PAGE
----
Homelessness, Infection Risk and Complications
Persons experiencing homelessness are at high risk of infection, transmission, complications and mortality from coronavirus. Persons experiencing homelessness have higher rates of physical and mental health conditions compared to the general public. Most people experiencing longterm homelessness and persons who are unsheltered or experiencing ‘street’ homelessness, have multiple chronic co-morbidities. These health complexities paired with weaker immune response due to living on the street and/or the stress of being homeless places this population at a very high risk of COVID19 infection, complications and death.
The pandemic presents an opportunity for governments to house, in a permanent structure (e.g., hotel), many persons who are currently homeless. Providing shelter, especially long-term or permanent housing solutions when able, to persons who are homeless reduces their risk of COVID-19 infection and protects the larger community by reducing community transmission.
Halting evictions, rent increases, mandatory minimum rents for person living in Public Housing Authorities, and reducing the federal Affordable Housing rental share below 30 percent of renter’s income will prevent more people from becoming homeless. As a higher proportion of persons who are homeless will require hospitalizationcompared to the general public, providing shelter to persons who are homeless to reduce their risk of infection also reduces the risk of burden on the increasingly constrained healthcare system.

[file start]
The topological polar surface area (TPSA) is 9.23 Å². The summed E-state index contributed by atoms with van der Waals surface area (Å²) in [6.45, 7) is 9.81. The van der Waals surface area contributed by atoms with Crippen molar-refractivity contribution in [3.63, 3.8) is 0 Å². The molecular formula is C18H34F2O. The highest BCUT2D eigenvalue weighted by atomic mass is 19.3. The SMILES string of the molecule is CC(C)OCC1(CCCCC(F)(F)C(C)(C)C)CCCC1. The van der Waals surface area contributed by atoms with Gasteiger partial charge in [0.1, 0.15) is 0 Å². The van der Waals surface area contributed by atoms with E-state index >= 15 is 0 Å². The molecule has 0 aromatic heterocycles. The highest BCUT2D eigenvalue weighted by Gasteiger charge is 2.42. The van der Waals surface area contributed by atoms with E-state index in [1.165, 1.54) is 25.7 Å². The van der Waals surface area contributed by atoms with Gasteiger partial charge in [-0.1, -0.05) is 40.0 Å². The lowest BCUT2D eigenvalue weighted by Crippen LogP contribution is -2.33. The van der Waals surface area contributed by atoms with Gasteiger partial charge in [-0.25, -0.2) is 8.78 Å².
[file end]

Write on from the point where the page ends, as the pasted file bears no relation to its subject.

State and local governments are purchasing motels, vacant housing units, mobile homes, and tiny houses in order to simultaneously house and isolate persons experiencing homelessness to reduce homelessness and infection. Housing individuals, long-term or temporarily, requires access to case management services, medical, mental, and substance use support services to keep persons stably housed and healthy. For containment, tele-health should be utilized to facilitate continual, effective case management and supportive services.